Students spend remaining Wolfbucks on Iggy’s Cupboard donations


Two Loyola students buy some of the last items offered by the C-Store Market on March 13, 2020. After the announcement that classes were moving online, students quickly cleared out the C-Store Market. Photo credit: Cristian Orellana

Erin Snodgrass

In the midst of chaos and disappointment, some Loyola students found a way to give back to the community even in their last hours on campus.

In a move that Dale O’Neill, director of student life and ministry said “epitomizes the spirit of Loyola’s Jesuit mission,” students flooded Iggy’s Cupboard, Loyola’s community pantry, with donations of nonperishable food items as it became clear that campus dining options would quickly become limited.

English senior Sophie Trist was packing up her dorm room Thursday afternoon when her best friend, music senior Alex Lucas had an idea.

“Sophie’s my best friend and if she knows anything about me, it’s that I hate to waste,” Lucas said. “I kept saying ‘come on let’s spend our Wolfbucks to get donations for Iggy’s Cupboard.”

Trist was convinced, though not initially excited to wait in the growing line for The Market.

With the majority of campus dining options closing and students being asked to vacate the dorms, students quickly realized their remaining Wolfbucks, Loyola’s debit dining dollars, would be rendered useless. Following President Tania Tetlow’s March 11 announcement, an hour-long line formed outside The Market, as students tried to spend half a semester’s worth of money in one trip.

Trist said even though she and Lucas went the following day, the scene outside The Market was still chaotic.

“I thought ‘oh my Lord, this is going to be really kind of annoying,’ but it was so worth it…because when we went there, I had almost 400 Wolfbucks.”

Lucas said he and Trist made their way through the store, buying what they thought might equal $500 worth of food. But when they reached the register, they weren’t even close.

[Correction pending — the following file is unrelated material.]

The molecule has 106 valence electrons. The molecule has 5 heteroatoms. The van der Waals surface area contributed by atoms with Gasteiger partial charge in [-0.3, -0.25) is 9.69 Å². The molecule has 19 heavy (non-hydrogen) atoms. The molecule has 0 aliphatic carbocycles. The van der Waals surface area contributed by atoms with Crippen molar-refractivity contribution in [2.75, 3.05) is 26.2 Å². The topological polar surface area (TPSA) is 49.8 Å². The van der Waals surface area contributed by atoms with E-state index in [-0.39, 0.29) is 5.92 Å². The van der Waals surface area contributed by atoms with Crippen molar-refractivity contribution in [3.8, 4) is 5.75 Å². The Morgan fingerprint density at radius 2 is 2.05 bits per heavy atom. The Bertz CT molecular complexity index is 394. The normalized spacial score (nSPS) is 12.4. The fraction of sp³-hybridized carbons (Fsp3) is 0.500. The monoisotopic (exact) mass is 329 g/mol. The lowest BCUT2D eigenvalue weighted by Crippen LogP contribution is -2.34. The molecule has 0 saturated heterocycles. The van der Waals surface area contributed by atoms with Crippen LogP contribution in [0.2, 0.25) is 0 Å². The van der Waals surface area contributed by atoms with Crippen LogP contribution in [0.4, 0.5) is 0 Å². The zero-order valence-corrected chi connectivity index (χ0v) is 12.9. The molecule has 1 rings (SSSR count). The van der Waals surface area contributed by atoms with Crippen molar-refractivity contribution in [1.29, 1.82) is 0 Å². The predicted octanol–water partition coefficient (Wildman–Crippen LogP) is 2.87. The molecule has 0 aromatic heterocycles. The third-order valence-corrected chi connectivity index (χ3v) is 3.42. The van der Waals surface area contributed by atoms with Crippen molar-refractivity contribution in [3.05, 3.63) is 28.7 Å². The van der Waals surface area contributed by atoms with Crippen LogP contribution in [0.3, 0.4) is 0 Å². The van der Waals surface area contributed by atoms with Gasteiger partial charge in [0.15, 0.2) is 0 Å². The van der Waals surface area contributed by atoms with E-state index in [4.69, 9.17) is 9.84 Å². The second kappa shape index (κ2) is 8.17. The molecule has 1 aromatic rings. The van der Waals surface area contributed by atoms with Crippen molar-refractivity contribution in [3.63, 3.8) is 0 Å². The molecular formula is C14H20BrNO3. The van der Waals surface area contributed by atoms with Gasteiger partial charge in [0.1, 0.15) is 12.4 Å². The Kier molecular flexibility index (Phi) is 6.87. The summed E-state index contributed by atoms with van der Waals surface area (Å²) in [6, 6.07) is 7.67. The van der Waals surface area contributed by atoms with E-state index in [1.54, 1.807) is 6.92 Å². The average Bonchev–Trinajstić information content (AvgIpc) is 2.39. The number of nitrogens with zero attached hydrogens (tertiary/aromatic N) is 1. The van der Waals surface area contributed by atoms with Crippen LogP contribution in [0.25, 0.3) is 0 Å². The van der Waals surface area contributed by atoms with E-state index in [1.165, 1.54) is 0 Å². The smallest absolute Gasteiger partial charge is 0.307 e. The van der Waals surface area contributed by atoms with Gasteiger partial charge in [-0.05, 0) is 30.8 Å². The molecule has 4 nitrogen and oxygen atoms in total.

“I was like ‘ okay we’re going to need a lot more stuff,’” Lucas said. “So I actually went and got a bunch of unopened things from the back in big cases and just started stacking.”

Students use their remaining Wolfbucks to buy nonperishable food items to donate to Iggy’s Cupboard. Alex Lucas and his friends spent close to $1000. Courtesy of Alex Lucas.


Some of Lucas’ friends behind him in line caught on to his mission and decided to join.

“When it was all said and done, there were six of us and we bought over $1000,” Lucas said.

O’Neill said as soon as the decision was made to move online, Heather Malveaux, university minister for social justice, who oversees Iggy’s Cupboard placed a large order to restock the pantry.

“In the meantime…we were bombarded with students coming in and out of the cupboard to donate food,” O’Neill said.

For Trist, a Covington native, donating to the cupboard was a way to show support to the students who cannot easily return home.

“I want to use my privilege of having Wolfbucks and being able to go home and translate that into helping others,” Trist said. “I feel like during situations like this, the first instinct is to panic and be kinda selfish.”

“I don’t think we have to be like that. I think we can still reach out,” Trist said.

Lucas, who said he was also reeling from a semester cut short, echoed her sentiments.

“It’s basic human compassion, plain and simple,” he said. “It’s being there for people who don’t have the resources or the support that the rest of us are lucky to have.”

Both said that for something that only took them about two hours, the trip to The Market and Iggy’s Cupboard was worth it.

“I hope that it will serve them and not only be a source of food for them…but also a sort of message from the students that left that they care about you…we’re still thinking about you,” Trist said.


Alex Lucas (center left), Sophie Trist (center right), and their friends pose with some of the food items they bought with Wolfbucks to donate to Iggy’s Cupboard. Courtesy of Alex Lucas.